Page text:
Last week, debaters from St. John's University (where I teach and learn) and Adelphi University (in Long Island), had a public debate about Black Lives Matter and All Lives Matter. As someone who started both debate programs (with help at both places) it was a surreal and happy moment for me, watching this debate in a well-attended auditorium on the Adelphi University campus, thinking about how far debate in the New York City area has come.
This debate, like most every good public debate, was an arbitrary side assignment affair, and I worked with our students to come up with compelling arguments for All Lives Matter. Not an easy task. All Lives Matter is difficult to defend, but part of the task of being a debater I think is to believe in the idea that perspectives in a controversy deserve an honest attempt at a good defense, like in criminal law perhaps.
What we learned that night was the difficulty in making arguments that sound good in a classroom palatable in front of a hostile audience. It was rhetorically challenging to find space to distance our ideas from the racist implications of All Lives Matter. Those implications and expressions are there, and for the audience, constituted the entirety of the position of All Lives Matter. It was a great challenge. We got a lot out of it, including the experience of debating in front of a crowd that actively dislikes your position and communicates it through body language and other non-verbals. This is an element of rhetorical performance that never appears in the tournament environment. Sanitation, or too-clean a space, might be responsible for the development of asthma and allergies in children. What should we call rhetorical asthma?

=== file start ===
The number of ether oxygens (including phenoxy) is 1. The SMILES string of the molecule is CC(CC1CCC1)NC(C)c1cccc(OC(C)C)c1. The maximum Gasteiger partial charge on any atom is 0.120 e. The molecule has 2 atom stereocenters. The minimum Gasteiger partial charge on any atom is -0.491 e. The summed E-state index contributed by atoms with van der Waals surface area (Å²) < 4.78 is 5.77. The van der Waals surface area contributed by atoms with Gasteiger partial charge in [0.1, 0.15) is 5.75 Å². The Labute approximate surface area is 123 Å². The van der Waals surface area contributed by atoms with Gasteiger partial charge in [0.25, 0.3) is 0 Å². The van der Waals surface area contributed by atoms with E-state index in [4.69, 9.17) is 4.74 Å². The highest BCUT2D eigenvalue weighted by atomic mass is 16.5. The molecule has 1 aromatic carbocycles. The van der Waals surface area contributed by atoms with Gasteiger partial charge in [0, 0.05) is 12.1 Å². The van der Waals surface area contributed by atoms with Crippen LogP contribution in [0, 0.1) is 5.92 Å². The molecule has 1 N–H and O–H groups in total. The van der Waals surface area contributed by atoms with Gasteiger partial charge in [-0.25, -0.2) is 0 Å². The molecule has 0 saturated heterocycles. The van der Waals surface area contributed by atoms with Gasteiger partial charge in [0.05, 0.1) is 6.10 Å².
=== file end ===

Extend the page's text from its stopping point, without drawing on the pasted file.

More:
We live-streamed the debate and I was so happy to see friends and alumni from all over the country tune into the debate. It was great fun to moderate the chat room and join in commentary with the viewers about the debate they were watching. One St. John's Alumna, Erin Fleming, was taken aback by what she called the "debate ticks" present in the performances. I encouraged her to write something about these ticks, and she wrote a great open letter. I offer it here to you for your consideration. Tournament-oriented debating continues to increase in popularity, but not without some obvious problems.
Thanks to Erin for writing this great piece. How to correct it? For public debates are seen as an exception to tournament debating, "normal" debating. This is out of order. Tournament debating should be seen as debate's abnormal form, and events like this should be considered the normal place where debate is practiced.